Sleeping through your alarm, waking up after only a few hours of sleep, packing your bag in the groggy moments of darkness when you first awake and rushing down the streets of Marrakech on foot with no water in your system would not usually be the start of something good. In my case it was. This was how I began the morning on my trip to the Sahara. Seven of us loaded into a big white van, a mix from Poland to America and headed south toward the Atlas Mountains. The scenery ranges from bleak and harsh mountain climates to pink flowered oases in the ravines. Through an 8-hour trek spotted with Berber settlements, small Moroccan towns, and desert movie studios we all lull in and out of sleep in the heat.
Once we arrive at the town or Zagora we say good-bye to our driver Akhmed, who after continuous jibes and secret hand shakes I have built an endearing father-like relationship with. We put on our indigo turbans and mount our new friends- The Camels. The camels are tied in two lines and we set off in a caravan lead by a couple of Berber tribesman. The camels are much wider than a horse and so your defenseless crotch takes much more of a beating. However once you get into the groove with your camel the ride is as pleasant and surreal as you may expect. The desert winds were mild and the heat of the evening was bearable. As we trot on the dunes of sand start growing and our camels wide hooves get put to good use. The timing is right and as we pull into our desert camp we catch the sun setting over the desert.
We are greeted with ‘Berber Whiskey’ a sweet and spicy herbal tea that actually contains no alcohol. But even in the heat it revitalizes our sore and sleepless bodies. Along side the tea the Berbers perform traditional drumming with Arabic singing as our dinner is being prepared. Mila and I opt to chat with the Berbers in a mix of broken French and English because their company is more enjoyable than the mix of tourists outside of the tent. They tell us about their lifestyle and how their families live in the nearby mountains. They are extremely hospitable and we soon find ourselves completely abandoning the other people on our tour.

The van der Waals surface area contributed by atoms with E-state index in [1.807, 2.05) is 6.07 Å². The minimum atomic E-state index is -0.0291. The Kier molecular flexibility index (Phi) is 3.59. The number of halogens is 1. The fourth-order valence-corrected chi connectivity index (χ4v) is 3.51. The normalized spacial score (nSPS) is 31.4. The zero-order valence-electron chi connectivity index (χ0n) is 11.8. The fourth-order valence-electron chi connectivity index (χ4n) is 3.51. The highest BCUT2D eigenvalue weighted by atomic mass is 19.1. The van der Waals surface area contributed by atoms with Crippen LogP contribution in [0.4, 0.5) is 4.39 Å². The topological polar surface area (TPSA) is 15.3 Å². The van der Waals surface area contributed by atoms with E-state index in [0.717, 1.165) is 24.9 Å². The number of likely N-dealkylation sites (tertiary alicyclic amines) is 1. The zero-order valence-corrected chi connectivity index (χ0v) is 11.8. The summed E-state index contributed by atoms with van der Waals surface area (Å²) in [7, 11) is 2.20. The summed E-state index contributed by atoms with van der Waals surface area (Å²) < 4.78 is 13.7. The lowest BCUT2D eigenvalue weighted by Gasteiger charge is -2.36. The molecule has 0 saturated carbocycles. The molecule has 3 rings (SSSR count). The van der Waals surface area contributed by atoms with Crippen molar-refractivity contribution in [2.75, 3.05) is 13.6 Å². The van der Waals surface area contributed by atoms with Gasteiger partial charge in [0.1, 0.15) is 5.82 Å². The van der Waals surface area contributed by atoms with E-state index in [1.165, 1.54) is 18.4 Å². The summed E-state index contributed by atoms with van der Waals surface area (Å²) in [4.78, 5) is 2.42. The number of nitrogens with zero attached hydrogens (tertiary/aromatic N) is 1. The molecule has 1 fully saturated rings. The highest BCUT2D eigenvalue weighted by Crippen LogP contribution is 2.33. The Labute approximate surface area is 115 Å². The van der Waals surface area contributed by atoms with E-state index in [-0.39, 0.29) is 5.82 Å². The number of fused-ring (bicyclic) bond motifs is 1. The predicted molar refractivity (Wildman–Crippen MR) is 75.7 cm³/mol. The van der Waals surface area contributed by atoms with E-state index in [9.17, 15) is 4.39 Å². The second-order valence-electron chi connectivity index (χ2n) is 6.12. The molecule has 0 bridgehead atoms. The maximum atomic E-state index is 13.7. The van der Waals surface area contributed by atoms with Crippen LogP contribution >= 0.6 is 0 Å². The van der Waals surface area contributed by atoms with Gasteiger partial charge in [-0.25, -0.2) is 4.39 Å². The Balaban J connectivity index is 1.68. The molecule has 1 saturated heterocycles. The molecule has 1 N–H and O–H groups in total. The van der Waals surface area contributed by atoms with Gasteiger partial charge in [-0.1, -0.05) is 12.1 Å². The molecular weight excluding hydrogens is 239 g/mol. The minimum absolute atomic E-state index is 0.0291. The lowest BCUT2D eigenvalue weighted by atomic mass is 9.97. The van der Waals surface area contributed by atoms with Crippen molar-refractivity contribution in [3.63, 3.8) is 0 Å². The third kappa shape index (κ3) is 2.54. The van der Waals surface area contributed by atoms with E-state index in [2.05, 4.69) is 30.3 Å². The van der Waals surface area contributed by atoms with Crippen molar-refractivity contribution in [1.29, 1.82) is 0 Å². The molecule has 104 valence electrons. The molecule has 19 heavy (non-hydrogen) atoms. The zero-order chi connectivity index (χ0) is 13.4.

Dinner is served and the tent is jubilant. We are served traditional chick pea soup to begin, a giant cous cous platter to follow, and finish dinner with a plate of fresh and juicy watermelon. After dinner people split up into groups and chat, slide down sand dunes, play games at their leisure. Mila and I have brought along our new Hookah despite the rushed start and we sneak off with the Berbers to smoke apple sheesha under the stars. We made close friends with a Berber named Ahmed (not the be confused with our driver) and he gave us each a gift of the dessert. Mila he gave one of their hand crafted plates and me he gave one of his turbans. It still smells of Berber today.
We were woken the next morning right before sunrise so we could see its ascent from behind the low-lying mountains in the distance. Then we took our first shower in days under the slow trickle of the desert water reserve. We made our way into the tent for breakfast where more Berber whiskey was flowing and fresh flat bread was served with butter and a variety of fruit spreads. There was a divine fig jam that was fresh and not preserved that was to die for. Figs, dates, and olives are grown all over Morocco, even in the borders of the Sahara. We then took our camels back into Zagora and the lovely Akhmed took us on our return journey home to Marrakech.